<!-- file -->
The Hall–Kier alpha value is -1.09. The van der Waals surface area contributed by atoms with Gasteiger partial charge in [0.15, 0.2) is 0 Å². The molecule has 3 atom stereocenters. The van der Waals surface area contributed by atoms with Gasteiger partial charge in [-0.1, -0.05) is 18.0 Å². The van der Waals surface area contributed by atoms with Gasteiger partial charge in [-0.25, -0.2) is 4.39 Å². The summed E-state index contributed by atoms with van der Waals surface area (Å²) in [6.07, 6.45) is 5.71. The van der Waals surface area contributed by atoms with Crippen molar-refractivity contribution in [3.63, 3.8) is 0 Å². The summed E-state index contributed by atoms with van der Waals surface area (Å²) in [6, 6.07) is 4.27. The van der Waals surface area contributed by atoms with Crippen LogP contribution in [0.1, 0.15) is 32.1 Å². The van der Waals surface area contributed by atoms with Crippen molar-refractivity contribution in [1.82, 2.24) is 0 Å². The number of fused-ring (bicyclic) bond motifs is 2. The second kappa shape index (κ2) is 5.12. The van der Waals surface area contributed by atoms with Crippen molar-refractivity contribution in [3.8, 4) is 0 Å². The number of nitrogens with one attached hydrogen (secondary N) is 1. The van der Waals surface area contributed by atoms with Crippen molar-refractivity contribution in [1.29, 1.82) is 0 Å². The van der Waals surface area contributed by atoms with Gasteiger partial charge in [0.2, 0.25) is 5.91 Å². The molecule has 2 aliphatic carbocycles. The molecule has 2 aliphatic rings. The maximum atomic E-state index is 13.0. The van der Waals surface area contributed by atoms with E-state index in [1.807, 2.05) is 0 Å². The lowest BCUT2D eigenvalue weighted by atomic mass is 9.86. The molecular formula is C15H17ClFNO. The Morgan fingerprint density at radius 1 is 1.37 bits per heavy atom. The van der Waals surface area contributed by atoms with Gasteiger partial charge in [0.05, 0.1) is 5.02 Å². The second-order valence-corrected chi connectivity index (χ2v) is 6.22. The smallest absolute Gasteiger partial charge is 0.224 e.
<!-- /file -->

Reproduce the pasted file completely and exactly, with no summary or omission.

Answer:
The Hall–Kier alpha value is -1.09. The van der Waals surface area contributed by atoms with Gasteiger partial charge in [0.15, 0.2) is 0 Å². The molecule has 3 atom stereocenters. The van der Waals surface area contributed by atoms with Gasteiger partial charge in [-0.1, -0.05) is 18.0 Å². The van der Waals surface area contributed by atoms with Gasteiger partial charge in [-0.25, -0.2) is 4.39 Å². The summed E-state index contributed by atoms with van der Waals surface area (Å²) in [6.07, 6.45) is 5.71. The van der Waals surface area contributed by atoms with Crippen molar-refractivity contribution in [3.63, 3.8) is 0 Å². The summed E-state index contributed by atoms with van der Waals surface area (Å²) in [6, 6.07) is 4.27. The van der Waals surface area contributed by atoms with Crippen LogP contribution in [0.1, 0.15) is 32.1 Å². The van der Waals surface area contributed by atoms with Crippen molar-refractivity contribution in [1.82, 2.24) is 0 Å². The number of fused-ring (bicyclic) bond motifs is 2. The second kappa shape index (κ2) is 5.12. The van der Waals surface area contributed by atoms with Crippen molar-refractivity contribution in [3.8, 4) is 0 Å². The number of nitrogens with one attached hydrogen (secondary N) is 1. The van der Waals surface area contributed by atoms with Crippen molar-refractivity contribution in [1.29, 1.82) is 0 Å². The van der Waals surface area contributed by atoms with Gasteiger partial charge in [0.2, 0.25) is 5.91 Å². The molecule has 2 aliphatic carbocycles. The molecule has 2 aliphatic rings. The maximum atomic E-state index is 13.0. The van der Waals surface area contributed by atoms with E-state index in [1.807, 2.05) is 0 Å². The lowest BCUT2D eigenvalue weighted by atomic mass is 9.86. The molecular formula is C15H17ClFNO. The Morgan fingerprint density at radius 1 is 1.37 bits per heavy atom. The van der Waals surface area contributed by atoms with Gasteiger partial charge in [0.05, 0.1) is 5.02 Å². The second-order valence-corrected chi connectivity index (χ2v) is 6.22. The smallest absolute Gasteiger partial charge is 0.224 e.